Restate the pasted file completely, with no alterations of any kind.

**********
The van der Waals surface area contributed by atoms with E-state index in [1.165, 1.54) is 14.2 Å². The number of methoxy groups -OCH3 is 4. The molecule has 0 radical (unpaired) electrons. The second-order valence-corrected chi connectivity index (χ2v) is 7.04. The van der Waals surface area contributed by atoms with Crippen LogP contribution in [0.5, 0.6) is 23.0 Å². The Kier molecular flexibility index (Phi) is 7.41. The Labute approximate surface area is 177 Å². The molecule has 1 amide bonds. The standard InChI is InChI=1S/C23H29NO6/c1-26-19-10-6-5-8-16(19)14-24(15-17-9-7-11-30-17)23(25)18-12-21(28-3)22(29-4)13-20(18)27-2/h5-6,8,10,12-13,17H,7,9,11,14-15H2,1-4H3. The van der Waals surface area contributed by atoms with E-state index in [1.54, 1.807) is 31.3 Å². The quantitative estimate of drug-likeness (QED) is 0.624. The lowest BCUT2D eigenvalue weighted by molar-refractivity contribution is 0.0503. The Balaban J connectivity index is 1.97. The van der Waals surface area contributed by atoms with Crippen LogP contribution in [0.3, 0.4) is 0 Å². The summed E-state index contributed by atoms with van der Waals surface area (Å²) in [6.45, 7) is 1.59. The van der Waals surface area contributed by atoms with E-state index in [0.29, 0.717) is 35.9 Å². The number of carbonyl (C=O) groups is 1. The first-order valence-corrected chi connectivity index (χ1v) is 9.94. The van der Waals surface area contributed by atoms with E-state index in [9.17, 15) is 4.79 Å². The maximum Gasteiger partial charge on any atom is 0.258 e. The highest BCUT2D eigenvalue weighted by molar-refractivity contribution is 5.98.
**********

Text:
The van der Waals surface area contributed by atoms with E-state index in [1.165, 1.54) is 14.2 Å². The number of methoxy groups -OCH3 is 4. The molecule has 0 radical (unpaired) electrons. The second-order valence-corrected chi connectivity index (χ2v) is 7.04. The van der Waals surface area contributed by atoms with Crippen LogP contribution in [0.5, 0.6) is 23.0 Å². The Kier molecular flexibility index (Phi) is 7.41. The Labute approximate surface area is 177 Å². The molecule has 1 amide bonds. The standard InChI is InChI=1S/C23H29NO6/c1-26-19-10-6-5-8-16(19)14-24(15-17-9-7-11-30-17)23(25)18-12-21(28-3)22(29-4)13-20(18)27-2/h5-6,8,10,12-13,17H,7,9,11,14-15H2,1-4H3. The van der Waals surface area contributed by atoms with E-state index in [1.54, 1.807) is 31.3 Å². The quantitative estimate of drug-likeness (QED) is 0.624. The lowest BCUT2D eigenvalue weighted by molar-refractivity contribution is 0.0503. The Balaban J connectivity index is 1.97. The van der Waals surface area contributed by atoms with Crippen LogP contribution in [0.3, 0.4) is 0 Å². The summed E-state index contributed by atoms with van der Waals surface area (Å²) in [6.45, 7) is 1.59. The van der Waals surface area contributed by atoms with E-state index in [0.29, 0.717) is 35.9 Å². The number of carbonyl (C=O) groups is 1. The first-order valence-corrected chi connectivity index (χ1v) is 9.94. The van der Waals surface area contributed by atoms with E-state index in [9.17, 15) is 4.79 Å². The maximum Gasteiger partial charge on any atom is 0.258 e. The highest BCUT2D eigenvalue weighted by molar-refractivity contribution is 5.98.